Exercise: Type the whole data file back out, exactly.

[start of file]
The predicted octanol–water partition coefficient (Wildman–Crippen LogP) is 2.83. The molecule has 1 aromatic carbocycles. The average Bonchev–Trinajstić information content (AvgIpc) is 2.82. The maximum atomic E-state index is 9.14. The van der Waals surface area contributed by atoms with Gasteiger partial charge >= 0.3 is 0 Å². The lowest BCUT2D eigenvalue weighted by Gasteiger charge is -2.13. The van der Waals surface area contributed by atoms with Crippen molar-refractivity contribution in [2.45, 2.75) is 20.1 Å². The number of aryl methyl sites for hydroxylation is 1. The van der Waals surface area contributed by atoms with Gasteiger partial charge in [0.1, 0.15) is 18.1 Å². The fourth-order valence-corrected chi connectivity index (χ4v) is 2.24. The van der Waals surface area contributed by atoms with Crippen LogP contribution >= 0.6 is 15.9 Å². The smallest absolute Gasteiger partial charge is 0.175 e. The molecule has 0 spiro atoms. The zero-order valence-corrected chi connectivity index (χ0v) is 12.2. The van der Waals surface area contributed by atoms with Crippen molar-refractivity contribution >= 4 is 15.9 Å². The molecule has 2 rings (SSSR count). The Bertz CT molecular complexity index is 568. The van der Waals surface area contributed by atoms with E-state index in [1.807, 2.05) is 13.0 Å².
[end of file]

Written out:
The predicted octanol–water partition coefficient (Wildman–Crippen LogP) is 2.83. The molecule has 1 aromatic carbocycles. The average Bonchev–Trinajstić information content (AvgIpc) is 2.82. The maximum atomic E-state index is 9.14. The van der Waals surface area contributed by atoms with Gasteiger partial charge >= 0.3 is 0 Å². The lowest BCUT2D eigenvalue weighted by Gasteiger charge is -2.13. The van der Waals surface area contributed by atoms with Crippen molar-refractivity contribution in [2.45, 2.75) is 20.1 Å². The number of aryl methyl sites for hydroxylation is 1. The van der Waals surface area contributed by atoms with Gasteiger partial charge in [0.1, 0.15) is 18.1 Å². The fourth-order valence-corrected chi connectivity index (χ4v) is 2.24. The van der Waals surface area contributed by atoms with Crippen LogP contribution >= 0.6 is 15.9 Å². The smallest absolute Gasteiger partial charge is 0.175 e. The molecule has 0 spiro atoms. The zero-order valence-corrected chi connectivity index (χ0v) is 12.2. The van der Waals surface area contributed by atoms with Crippen molar-refractivity contribution >= 4 is 15.9 Å². The molecule has 2 rings (SSSR count). The Bertz CT molecular complexity index is 568. The van der Waals surface area contributed by atoms with E-state index in [1.807, 2.05) is 13.0 Å².